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how to test weed seeds

So, you’ve obtained some seeds and plan on germinating them soon, but you’re a tad unsure about their quality. Well, the first port of call is to take a closer look at them. This can be done with the naked eye, but using a magnifying device makes things a lot easier.

Seeds are a life form in themselves, and are subject to ageing and deterioration. Although passing the point of being viable might take years, it’s still something worth considering before growing.

There’s another box that needs to be ticked off the list before growing as well, one that is often overlooked. Checking the quality of your cannabis seeds before placing them in the soil is a simple process, and one that can save a lot of time and energy in the long-run.

HOW OLD ARE YOUR SEEDS?

Healthy seeds are mostly hard to the touch and should be able to resist external pressure when placed between the index finger and thumb and given a squeeze. If your seed cracks under this pressure, then it’s a sign of a weak and unhealthy one.

The most reliable way to check if your seeds are viable is to simply place them in the soil and allow them to germinate. Although this method is easy, waiting for them to pierce through the top layer of soil can take some time. This can be especially time consuming when growing on a large or commercial scale, or when simply wanting to get a grow started as quickly as possible.

A lot of preparation is required before embarking on the quest of growing cannabis. Growers must ensure they have a good lighting setup to provide their plants with energy. They also need a designated area, indoors or outdoors, in which to cultivate their crop. Furthermore, growers will need a water source, an array of macro and micronutrients, and a good-quality soil if choosing this growing medium.

If you’re buying from a dispensary or headshop, you might be able to inquire about the age of the seeds you’re interested in and get an honest answer. You’re far less likely to find out the age of seeds found in bags or acquired from other sources. Knowing the age of a seed before attempting to cultivate is beneficial, as seeds that are too old won’t end up sprouting, or will take a lot longer if they do.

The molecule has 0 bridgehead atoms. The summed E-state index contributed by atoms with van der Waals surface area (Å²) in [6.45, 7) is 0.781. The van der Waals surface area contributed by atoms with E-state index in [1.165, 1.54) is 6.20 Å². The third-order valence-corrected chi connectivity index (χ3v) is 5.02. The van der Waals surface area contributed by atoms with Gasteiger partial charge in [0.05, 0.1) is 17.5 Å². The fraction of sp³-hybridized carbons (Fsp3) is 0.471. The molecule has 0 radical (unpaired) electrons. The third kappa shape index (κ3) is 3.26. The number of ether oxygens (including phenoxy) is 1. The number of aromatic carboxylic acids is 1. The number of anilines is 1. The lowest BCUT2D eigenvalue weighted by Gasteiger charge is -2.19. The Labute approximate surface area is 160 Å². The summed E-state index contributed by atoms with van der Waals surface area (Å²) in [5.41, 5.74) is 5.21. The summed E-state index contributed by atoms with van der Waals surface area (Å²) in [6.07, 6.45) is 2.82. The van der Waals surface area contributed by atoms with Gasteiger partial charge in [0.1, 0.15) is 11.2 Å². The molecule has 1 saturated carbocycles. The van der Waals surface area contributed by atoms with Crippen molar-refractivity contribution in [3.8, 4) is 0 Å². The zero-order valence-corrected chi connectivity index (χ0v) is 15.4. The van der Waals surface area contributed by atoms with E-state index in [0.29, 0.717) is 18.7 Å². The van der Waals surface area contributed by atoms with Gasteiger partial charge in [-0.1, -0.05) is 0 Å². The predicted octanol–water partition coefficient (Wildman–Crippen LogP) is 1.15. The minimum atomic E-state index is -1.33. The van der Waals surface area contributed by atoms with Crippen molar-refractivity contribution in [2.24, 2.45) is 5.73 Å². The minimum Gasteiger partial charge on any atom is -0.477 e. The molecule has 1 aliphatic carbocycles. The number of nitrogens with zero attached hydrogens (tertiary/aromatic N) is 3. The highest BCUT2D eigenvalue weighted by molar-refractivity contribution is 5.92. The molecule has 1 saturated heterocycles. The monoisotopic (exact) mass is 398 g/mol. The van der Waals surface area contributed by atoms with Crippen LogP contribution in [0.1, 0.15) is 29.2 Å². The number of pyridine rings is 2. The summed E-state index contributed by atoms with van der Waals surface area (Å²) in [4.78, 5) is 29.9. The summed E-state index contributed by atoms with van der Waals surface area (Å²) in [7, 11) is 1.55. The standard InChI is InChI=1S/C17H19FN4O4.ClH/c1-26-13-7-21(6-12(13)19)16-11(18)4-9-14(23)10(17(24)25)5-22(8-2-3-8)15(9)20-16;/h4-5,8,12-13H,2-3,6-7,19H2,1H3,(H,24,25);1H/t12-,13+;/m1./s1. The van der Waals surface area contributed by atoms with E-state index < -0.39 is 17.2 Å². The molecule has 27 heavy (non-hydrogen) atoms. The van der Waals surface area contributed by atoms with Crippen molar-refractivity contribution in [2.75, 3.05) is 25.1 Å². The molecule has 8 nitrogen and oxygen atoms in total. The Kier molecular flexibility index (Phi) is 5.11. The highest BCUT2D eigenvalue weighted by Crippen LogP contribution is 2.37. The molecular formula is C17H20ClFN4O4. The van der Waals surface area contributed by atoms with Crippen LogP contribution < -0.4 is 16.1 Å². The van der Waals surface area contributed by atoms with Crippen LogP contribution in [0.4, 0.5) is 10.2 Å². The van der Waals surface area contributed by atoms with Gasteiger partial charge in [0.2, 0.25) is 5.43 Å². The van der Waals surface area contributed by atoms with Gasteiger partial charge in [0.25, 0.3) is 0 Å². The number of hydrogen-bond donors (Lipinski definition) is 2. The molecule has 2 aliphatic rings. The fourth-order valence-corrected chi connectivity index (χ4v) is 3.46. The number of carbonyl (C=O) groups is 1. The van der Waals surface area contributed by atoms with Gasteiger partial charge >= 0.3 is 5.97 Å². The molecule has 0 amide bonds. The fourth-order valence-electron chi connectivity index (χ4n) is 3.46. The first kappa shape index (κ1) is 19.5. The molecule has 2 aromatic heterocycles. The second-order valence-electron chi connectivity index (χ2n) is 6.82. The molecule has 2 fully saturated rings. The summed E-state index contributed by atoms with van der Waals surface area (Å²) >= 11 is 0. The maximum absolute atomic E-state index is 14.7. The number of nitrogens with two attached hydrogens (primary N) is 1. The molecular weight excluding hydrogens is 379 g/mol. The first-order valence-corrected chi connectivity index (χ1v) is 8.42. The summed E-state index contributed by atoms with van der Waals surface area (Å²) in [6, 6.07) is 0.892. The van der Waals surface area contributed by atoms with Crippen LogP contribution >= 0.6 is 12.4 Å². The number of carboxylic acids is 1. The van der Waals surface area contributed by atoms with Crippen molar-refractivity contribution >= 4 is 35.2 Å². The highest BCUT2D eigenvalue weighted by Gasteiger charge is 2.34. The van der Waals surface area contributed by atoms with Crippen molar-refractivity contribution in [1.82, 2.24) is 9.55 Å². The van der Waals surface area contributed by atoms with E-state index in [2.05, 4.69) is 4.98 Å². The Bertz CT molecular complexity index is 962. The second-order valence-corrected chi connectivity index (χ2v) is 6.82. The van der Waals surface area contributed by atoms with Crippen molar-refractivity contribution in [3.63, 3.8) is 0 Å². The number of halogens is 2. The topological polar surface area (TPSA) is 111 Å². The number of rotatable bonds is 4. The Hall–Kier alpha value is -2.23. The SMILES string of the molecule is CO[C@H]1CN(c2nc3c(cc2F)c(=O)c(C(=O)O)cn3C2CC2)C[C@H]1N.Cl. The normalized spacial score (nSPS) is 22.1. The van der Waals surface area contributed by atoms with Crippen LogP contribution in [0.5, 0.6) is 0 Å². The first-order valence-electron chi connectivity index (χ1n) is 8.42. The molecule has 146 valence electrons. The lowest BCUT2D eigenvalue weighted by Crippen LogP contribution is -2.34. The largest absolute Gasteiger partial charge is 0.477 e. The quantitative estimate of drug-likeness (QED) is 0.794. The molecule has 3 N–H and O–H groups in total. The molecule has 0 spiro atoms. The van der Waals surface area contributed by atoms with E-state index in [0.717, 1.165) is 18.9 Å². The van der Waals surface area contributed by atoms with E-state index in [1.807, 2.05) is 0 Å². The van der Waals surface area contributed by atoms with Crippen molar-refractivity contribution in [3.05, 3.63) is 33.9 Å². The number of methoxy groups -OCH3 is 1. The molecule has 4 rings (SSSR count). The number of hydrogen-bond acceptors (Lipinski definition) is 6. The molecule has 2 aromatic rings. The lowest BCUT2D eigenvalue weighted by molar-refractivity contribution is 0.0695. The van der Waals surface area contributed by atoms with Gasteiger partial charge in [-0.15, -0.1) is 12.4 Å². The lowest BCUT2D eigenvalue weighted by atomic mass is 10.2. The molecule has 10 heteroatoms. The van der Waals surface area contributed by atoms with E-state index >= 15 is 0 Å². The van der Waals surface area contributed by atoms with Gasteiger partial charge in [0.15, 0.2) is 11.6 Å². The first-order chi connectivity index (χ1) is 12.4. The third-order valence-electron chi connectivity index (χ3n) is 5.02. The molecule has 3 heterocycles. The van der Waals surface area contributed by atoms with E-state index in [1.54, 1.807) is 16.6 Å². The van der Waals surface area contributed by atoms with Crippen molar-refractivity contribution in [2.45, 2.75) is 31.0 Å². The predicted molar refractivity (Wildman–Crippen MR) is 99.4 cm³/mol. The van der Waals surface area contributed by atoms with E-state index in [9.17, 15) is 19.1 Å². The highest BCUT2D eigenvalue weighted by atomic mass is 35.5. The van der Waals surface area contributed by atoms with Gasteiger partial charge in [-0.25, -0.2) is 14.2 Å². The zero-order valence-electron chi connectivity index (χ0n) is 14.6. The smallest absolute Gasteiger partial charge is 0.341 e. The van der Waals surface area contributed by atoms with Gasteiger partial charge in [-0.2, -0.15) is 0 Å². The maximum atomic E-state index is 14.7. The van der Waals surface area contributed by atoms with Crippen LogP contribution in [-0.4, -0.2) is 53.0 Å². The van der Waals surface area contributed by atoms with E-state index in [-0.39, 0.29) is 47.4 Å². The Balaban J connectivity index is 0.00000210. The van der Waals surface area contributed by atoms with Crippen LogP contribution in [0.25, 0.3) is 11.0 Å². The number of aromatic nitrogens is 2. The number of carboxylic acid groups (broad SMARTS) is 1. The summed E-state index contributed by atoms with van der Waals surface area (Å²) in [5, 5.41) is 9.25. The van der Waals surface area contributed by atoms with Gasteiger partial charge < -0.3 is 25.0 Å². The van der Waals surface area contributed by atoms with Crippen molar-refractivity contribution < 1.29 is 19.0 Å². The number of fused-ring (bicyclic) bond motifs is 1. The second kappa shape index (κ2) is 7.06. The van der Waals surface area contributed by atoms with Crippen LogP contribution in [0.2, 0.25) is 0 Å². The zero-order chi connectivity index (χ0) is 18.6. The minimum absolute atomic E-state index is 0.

Keep in mind that the simple process of packaging and storing cannabis seeds can also affect their appearance. Abrupt changes in humidity, temperature, or light exposure can make some seeds appear darker or lighter than others, but ultimately have no effect on their quality.

We do not recommend taking the size or shape of a seed into consideration as a sign of its quality. Some strains simply produce smaller seeds than others, and sometimes the same plant can produce seeds of different sizes and shapes. Never discard a seed just because it is smaller or of a different shape than another one.

Growing Seeds From A Bag (Bagseed)

The one true method to test the genetic potential of a seed is to simply put it in the soil. It won’t take too long to see the results. This option is best for the hobby home grower who has time and space to spare for a risky project. Growers cultivating cannabis for commercial use likely don’t have the excess time to invest.

However, slight patience is required when conducting the float test, as results are not immediately apparent. You’ll have to wait for approximately 1–2 hours before confirming the results. Some good-quality seeds will need adequate time to absorb enough water for them to sink. Use this time to go water the garden and get some much needed pruning done. Upon your return, any seeds that remain on the surface are most likely not viable and won’t be worth further time and effort.

It’s important to only conduct this test if you are planning to germinate the seeds immediately afterwards. The viable seeds that sunk to the bottom of the glass will have taken in water, crossing the membrane of the seed and signalling that it’s time to come to life—activating germination.

There are several easy methods for testing cannabis seeds. Most of them can be performed before germination, saving you some time and resources. Let’s find out how to check your seeds.

More commonly, growers use the paper towel method. Dampen a paper towel, ensuring it isn’t soaking wet. Place this on a kitchen plate and put the seeds on top, then put another plate upside-down on top. A moist, dark, warm environment allows the seeds to sprout. Check on the seeds once a day; after germinating, you should see a white taproot emerge.

Method #1: The Sight Test

At this point, you can transplant the seed into its pot. Use a pair of tweezers and handle each seed carefully, being careful not to touch the taproot. The taproot is fragile and may break if you’re not delicate; furthermore, touching it with your hands may contaminate it.

In some instances, you can crack the seed open and see inside if you can’t tell anything from the outer shell. An oily inside with a musty smell means that the seed has gone bad. Similarly, black inside the seed means that it’s fermenting. Again, it won’t germinate in this instance.

If the seed cracks under slight pressure, then it’s unusable. It’s likely to be past its sell-by date.